(I) He plots movement, holds forces, makes strategy, wants high ground when the time comes. (II) You make a date. You place an order. You sit. You wait for the heavens to open, the bricks to crack. You climb. You avoid the rabid dog. You take your pulse. You open your eyes underwater. You find a coin in the dirt by the tree. You cut your hand on the edge of the box. You sleep late. You look for something to do. (III) My bones fill with smoke. It is night along the edge. There is no way to know. Patrick T. Reardon 7.9.17 Written 8.11.81 Originally published in Proof Rock, Winter 1985-86
I smell the dust of the ranch and the smoke of the hill still as I sit here and listen to congressmen. I feel the bruise of the bullet, the slam of it, into the folded speech. I see her sometimes in the corners of mirrors. I see her dead and smell the room. Part of me is watery and dark and filled with tinny echoes. Patrick T. Reardon 7.8.17 Written @ 1980.
July 10, 1981 On this porch, on this cool summer day, when the moon is benign in afternoon sky, when birds sing from wire to wire, I have no argument. This may be the milk-and -honey time, the fulcrum, the equator. I may be on my way down or past or into. This will change, and I will change, and the wood of this porch will rot. The birds will die, and I will die, and new leaves will grow under other summer suns. I have no argument. Patrick T. Reardon 6.30.17 This poem appeared in Requiem for David, published in February, 2017, by Silver Birch Press.
“Requiem for David is the heart’s howl, a passage through mourning, a lesson ultimately in learning how to walk alongside pain with grace.” — Sandra Cisneros, author of The House on Mango Street. … “Detail by razor-sharp detail, perception by vivid perception, recollection by haunting recollection, Patrick T. Reardon’s Requiem for David gathers into the force of a cri de coeur.” — Stuart Dybek, author of The Coast of Chicago. … “Reardon’s poetry reminds me of the great poet and Catholic priest, Daniel Berrigan. I highly recommend this volume to all who seek uncommon answers to difficult questions.” — Haki R. Madhubuti, Ph.D., author of Liberation Narratives: New and Collected Poems 1966-2009 and YellowBlack: The First Twenty-One Years of a Poet’s Life, A Memoir. … “Your death/tore me/open like/the baby/was coming/out.” In his eighth book, Patrick T. Reardon wrestles with the suicide of his brother David and the pain they shared as the children. Requiem for David also explores the tight bond of affection that the brothers shared with each other and with their other 12 brothers and sisters. “They face life with/raw nerves. But they lean toward each other.” Patrick T. Reardon’s books include Faith Stripped to […]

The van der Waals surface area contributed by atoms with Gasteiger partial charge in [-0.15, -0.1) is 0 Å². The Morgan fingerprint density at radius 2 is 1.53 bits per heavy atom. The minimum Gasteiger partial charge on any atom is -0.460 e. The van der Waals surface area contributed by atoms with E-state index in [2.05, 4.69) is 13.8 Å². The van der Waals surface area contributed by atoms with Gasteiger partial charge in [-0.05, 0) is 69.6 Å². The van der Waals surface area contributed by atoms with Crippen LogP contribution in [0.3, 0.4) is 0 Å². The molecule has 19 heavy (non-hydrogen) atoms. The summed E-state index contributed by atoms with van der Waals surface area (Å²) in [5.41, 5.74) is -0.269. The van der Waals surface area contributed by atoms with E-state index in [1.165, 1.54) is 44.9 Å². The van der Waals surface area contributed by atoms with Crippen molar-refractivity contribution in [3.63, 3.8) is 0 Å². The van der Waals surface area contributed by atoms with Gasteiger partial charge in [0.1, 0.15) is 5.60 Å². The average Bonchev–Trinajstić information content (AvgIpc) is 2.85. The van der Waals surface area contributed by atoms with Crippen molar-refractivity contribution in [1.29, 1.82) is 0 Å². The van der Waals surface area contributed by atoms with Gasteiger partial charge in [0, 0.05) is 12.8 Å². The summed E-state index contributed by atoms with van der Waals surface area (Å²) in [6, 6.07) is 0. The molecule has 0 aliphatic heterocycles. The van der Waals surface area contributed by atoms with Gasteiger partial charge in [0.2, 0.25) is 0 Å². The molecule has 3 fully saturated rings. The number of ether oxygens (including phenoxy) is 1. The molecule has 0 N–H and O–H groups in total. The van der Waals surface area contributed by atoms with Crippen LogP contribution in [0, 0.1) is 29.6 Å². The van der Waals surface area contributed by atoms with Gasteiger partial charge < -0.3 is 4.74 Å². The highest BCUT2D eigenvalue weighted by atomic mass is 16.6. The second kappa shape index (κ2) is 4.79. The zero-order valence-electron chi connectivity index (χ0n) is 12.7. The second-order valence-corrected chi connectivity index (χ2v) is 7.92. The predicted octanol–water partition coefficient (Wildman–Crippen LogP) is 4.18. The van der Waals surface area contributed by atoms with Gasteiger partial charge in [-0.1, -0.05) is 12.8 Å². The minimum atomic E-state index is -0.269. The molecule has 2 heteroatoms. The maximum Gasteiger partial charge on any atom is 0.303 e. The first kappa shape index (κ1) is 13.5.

At Christmas, there is me. Then David. Then Mary Beth. Then Eileen. Then Tim. Then John. Then Rosemary. Then Laura. Then Marie. Then Kathy. Then Teri. Then Geri. Then Jeanne. Then Rita. Every baby is the Baby Jesus. One Christmas morning sixty years ago, Mary Beth suddenly grabs a metal fire truck from my grasp, leaving me with a short, thin slice of blood on my palm. Nothing to be done but find, unnoticed, a Band Aid in the bathroom. We are the brothers and sisters of Baby Jesus. God hides, like a small child, for fun. Patrick T. Reardon 12.7.16 This poem was originally published by Silver Birch Press on 12.6.15. It is included in the poetry collection Requiem for David to be published by Silver Birch Press in February.
Absent angel Mary on the hill, her dying son, her aching bones and flesh, her flock of his friends looking to her for what? She endured. The next step is a step in any direction. The thirteen of us swim in the suicide of our brother. We can’t help but drink in the gall. A sister sends a text with David’s voice like Abraham’s blooded knife and no angel swooping to the rescue. Patrick T. Reardon 11.21.16